Wabi Sabi in Japanese Crafts

Japanese crafts are considered “things that are practical but yet have an artistic intention in their design,” and are thus inseparable from Japanese aesthetics. “Wabi sabi,” one of the special aesthetic senses of Japan and a term used frequently in the world of crafts, is also one of the best known Japanese words overseas.

Wabi sabi” was originally a concept from Zen Buddhism, but after being brought into the world of the tea ceremony by Sen no Rikyu, it has continued to be handed down from generation to generation. “Wabi” refers to the beauty which can be found in simplicity and imperfection, and “sabi” to the elegance and serenity that comes with age. These aesthetics cross many arts – for example, one style of Japanese garden, “Karesansui”, dry landcape gardens constructed only from rock and sand, well represents the feel of wabi sabi.

When I think of “wabi sabi”, the first thing that comes to mind would be a tea bowl used in the traditional Japanese tea ceremony. I can never get bored looking at the different expressions of the clay that can be glimpsed through the glaze, which appears as if created by chance – and is certainly only one of a kind. I get a similar feeling from hand-made Japanese paper as well. “Wabi sabi” is not something that is at all artificial or contrived, but rather something that is left to its own true nature, and which I think is emblematic of the deep sense of nature that characterizes Japanese aesthetics.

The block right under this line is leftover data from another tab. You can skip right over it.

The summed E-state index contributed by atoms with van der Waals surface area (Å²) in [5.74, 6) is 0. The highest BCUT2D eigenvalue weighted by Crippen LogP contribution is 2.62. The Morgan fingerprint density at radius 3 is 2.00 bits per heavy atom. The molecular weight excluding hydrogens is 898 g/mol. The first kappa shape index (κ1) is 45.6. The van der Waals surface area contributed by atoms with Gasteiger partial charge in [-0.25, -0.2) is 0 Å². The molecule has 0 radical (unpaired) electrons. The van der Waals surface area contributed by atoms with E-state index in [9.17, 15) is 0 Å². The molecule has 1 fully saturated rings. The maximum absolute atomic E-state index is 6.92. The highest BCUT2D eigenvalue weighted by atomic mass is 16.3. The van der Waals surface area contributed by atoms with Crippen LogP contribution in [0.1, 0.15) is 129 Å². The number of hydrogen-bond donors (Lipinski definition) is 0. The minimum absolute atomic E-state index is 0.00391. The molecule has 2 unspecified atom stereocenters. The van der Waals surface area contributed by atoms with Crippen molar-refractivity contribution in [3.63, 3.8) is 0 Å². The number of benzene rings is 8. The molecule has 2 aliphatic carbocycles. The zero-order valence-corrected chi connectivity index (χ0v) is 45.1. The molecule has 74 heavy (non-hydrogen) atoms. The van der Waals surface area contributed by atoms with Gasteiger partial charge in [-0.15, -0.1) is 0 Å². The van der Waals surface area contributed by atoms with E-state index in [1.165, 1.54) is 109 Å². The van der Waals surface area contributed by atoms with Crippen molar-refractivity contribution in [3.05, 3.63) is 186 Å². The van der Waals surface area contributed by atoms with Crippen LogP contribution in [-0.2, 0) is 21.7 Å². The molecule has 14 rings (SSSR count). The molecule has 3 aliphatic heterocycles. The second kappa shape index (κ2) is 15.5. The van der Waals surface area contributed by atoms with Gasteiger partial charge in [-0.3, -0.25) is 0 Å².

Overseas, the term “wabi sabi” is frequently recognized as one of the representative words of Japan. In contrast to the belief that luxurious and gorgeous things are a symbol of richness, Japan’s “wabi sabi” is a unique sense, and its uniqueness is beginning to attract attention from the world again. When the economy is growing, people tend to look outward and pursue a gorgeous world, but as the economy matures, people’s consciousness will change and they may become more aware of a way of living that is more down to earth. I think Japan’s “wabi sabi” can help to quietly support those desires to live in peace and quiet, escaping from aspiration and vanity.

Wabi, things that point to beauty coming from simplicity, and Sabi, things that represents beauty or serenity that comes with age; these require a sensitive eye to find the beauty in an ‘empty’ space. They are qualities which one must take time to cultivate along with and through the experiences of life, and so I think are things best faced slowly, without rushing.

Yusuke Shibata